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chose to complete elsewhere and return
by mail was 44.1% (26/59).
A further 12 were received from
respondents recruited from the Medical
Research Centre database. Of the
50 patients randomly selected from this
database, 9 were excluded as their contact
details were no longer valid. Twenty
patients agreed to participate and 12 of
them returned the survey; the remaining
21 participants comprised 13 who could
not be further contacted by phone, four
were not eligible and four declined to
take part. The overall response rate for the
Research Centre was 29.3% (12/41).
Most of respondents were in the age
group of 26 to 35, their median age
76. The majority were female (59.2%),
single (40.8%), had a bachelor degree
(29.6%) and were employed (69.0%).
Most of the respondents (70.4%)
self-reported their asthma severity as
mild to moderate. The majority were
diagnosed with asthma more than
10 years ago (80.3%), and were using two
asthma medications (53.5%).
The majority of respondents were in the
26 to 35 age group, female, single, had
a bachelor degree and were employed.
Most of the respondents self-reported
their asthma severity as mild to moderate.
The majority were diagnosed with asthma
more than 10 years ago, and were using two
Of the 71 respondents, 65 (91.5%) had
internet access. Of these, home-based
access to the internet was available
to 93.8% of them, while 80% used the
internet several times a day and 60% had
used the internet for more than 10 years.
Further, 88% (N=57) of respondents
searched the internet for information
about health and illness. It was found
that younger age, tertiary education and
current employment were associated with
having internet access (Table 1).
Among those who had internet
access, only 35.4% (N=23) searched
for asthma-specific information on the
internet. Interestingly, respondents who
perceived their asthma as 'very mild'
were less likely to search the internet for
information about asthma compared
to the remainder of the respondents
The reasons respondents gave for using
the internet for information about asthma
were varied (Table 2). The most common
reason was to know or learn more about
asthma, while the least common response
was preparing for a visit to the doctor.
Most respondents (91.3%) used search
engines to search for asthma information.
When asked about the websites visited
most recently, most of the respondents
(69.6 %) did not recall any specific websites.
Respondents' general perceptions of asthma
information accessed on the internet
were positive (Table 3). A large proportion
(83%) indicated overall agreement that the
information on the internet was of good
quality, and most (91%) found that the
information was easy to understand. A smaller,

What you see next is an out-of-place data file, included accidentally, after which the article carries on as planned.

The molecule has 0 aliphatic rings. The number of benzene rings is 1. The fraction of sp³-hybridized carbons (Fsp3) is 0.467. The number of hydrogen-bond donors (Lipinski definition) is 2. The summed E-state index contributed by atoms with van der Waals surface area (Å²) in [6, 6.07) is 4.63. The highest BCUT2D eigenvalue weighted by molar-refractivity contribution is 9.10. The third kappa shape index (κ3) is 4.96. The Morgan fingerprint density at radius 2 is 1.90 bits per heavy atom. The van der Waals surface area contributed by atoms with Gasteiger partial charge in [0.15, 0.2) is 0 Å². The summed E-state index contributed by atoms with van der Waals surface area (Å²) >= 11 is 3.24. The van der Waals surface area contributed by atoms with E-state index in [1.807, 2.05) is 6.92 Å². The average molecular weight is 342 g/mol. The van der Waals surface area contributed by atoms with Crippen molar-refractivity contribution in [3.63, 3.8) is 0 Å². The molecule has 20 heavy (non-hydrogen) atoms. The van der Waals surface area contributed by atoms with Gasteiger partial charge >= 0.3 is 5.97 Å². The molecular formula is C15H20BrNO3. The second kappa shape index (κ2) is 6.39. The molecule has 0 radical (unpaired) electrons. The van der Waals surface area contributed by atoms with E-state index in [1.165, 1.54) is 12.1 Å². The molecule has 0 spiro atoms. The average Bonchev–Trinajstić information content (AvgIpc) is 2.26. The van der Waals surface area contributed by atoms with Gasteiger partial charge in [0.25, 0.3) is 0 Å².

but still significant, proportion (70%) agreed
that information about asthma on the internet
was credible and reliable. Approximately
70% agreed that the amount of asthma
information on the internet was not too
More than 80% of respondents found the
information on the internet to be useful.
Similarly, 78% found that they understood
more about asthma after using the internet,
and 66.6% understood more about the
treatments. However, the trend reverses
when asked about the usefulness of
internet-based information for making
decisions or self-managing their asthma,
with over 60% indicating disagreement
regarding these questions.
Further, most respondents reported it
was 'very easy' or 'somewhat easy' to find
the desired information; none of the
respondents thought it was very hard or
extremely hard. When asked an open-ended
question about the reasons for their
rating, respondents' comments included
availability of an abundance of information
on the internet, and that they could locate
the desired information 'quickly' and with
the use of search engines (Google was
mentioned most frequently). Additionally,
respondents commented on the
availability of credible websites by asthma
organisations, as well as forums where large
amounts of resources can be sought.
This group of respondents was also asked
an open-ended question about what
information they sought when online.
Forty-one meaningful phrases or sentences
were coded and five themes were identified:
Medication/treatment, management, nature
and characteristics of asthma, research, and
certain specific information (Table 4).
Of the respondents who had access to the
internet, 64.6% (N=42) had not searched
for asthma information on the internet.
The most common reasons (57.1%) given for
this were that a healthcare professional's
advice was preferred, and lack of interest
in searching the internet for asthma
Table 5 shows respondents' willingness
to use the internet to manage asthma.
Table 4. Types of asthma-speci c information searched on the Internet (n=23)
Missing data = 8.7%
52.2 News about asthma treatments
Side effects of Seretide
How asthma meds work
34.8 How to manage it
Prevention -- ways to monitor asthma
Peak flow (how to work & use it)
Trying to compare my FEV1 with normal values
34.8 General information
What the causes are
What the relationship between asthma and hay fever
Symptoms and causes
Latest research 4.3 Scientific information and studies
8.7 FEV1 requirements eg. minimum reading to pass aviation medical
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